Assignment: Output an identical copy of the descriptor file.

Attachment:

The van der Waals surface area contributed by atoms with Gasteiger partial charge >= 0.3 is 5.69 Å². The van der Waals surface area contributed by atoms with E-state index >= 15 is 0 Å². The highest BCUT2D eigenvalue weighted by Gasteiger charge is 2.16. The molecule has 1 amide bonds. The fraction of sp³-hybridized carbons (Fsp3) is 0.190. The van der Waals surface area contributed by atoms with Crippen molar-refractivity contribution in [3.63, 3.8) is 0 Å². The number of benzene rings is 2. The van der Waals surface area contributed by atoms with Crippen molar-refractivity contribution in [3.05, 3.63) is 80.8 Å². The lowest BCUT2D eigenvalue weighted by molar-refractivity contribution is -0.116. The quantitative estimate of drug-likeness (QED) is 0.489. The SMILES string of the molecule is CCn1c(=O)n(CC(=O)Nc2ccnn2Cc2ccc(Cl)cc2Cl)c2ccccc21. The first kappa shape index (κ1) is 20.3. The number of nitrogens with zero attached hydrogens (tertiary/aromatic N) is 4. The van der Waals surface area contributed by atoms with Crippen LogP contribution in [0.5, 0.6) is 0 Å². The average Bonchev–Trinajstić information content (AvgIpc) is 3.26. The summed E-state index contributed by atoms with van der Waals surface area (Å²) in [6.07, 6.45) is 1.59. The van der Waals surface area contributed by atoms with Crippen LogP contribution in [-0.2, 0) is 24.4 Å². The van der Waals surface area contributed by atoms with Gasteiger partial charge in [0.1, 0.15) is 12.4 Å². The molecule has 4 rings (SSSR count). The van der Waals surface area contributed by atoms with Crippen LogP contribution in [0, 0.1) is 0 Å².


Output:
The van der Waals surface area contributed by atoms with Gasteiger partial charge >= 0.3 is 5.69 Å². The van der Waals surface area contributed by atoms with E-state index >= 15 is 0 Å². The highest BCUT2D eigenvalue weighted by Gasteiger charge is 2.16. The molecule has 1 amide bonds. The fraction of sp³-hybridized carbons (Fsp3) is 0.190. The van der Waals surface area contributed by atoms with Crippen molar-refractivity contribution in [3.63, 3.8) is 0 Å². The number of benzene rings is 2. The van der Waals surface area contributed by atoms with Crippen molar-refractivity contribution in [3.05, 3.63) is 80.8 Å². The lowest BCUT2D eigenvalue weighted by molar-refractivity contribution is -0.116. The quantitative estimate of drug-likeness (QED) is 0.489. The SMILES string of the molecule is CCn1c(=O)n(CC(=O)Nc2ccnn2Cc2ccc(Cl)cc2Cl)c2ccccc21. The first kappa shape index (κ1) is 20.3. The number of nitrogens with zero attached hydrogens (tertiary/aromatic N) is 4. The van der Waals surface area contributed by atoms with Crippen LogP contribution in [0.5, 0.6) is 0 Å². The average Bonchev–Trinajstić information content (AvgIpc) is 3.26. The summed E-state index contributed by atoms with van der Waals surface area (Å²) in [6.07, 6.45) is 1.59. The van der Waals surface area contributed by atoms with Crippen LogP contribution in [-0.2, 0) is 24.4 Å². The van der Waals surface area contributed by atoms with Gasteiger partial charge in [0.1, 0.15) is 12.4 Å². The molecule has 4 rings (SSSR count). The van der Waals surface area contributed by atoms with Crippen LogP contribution in [0, 0.1) is 0 Å².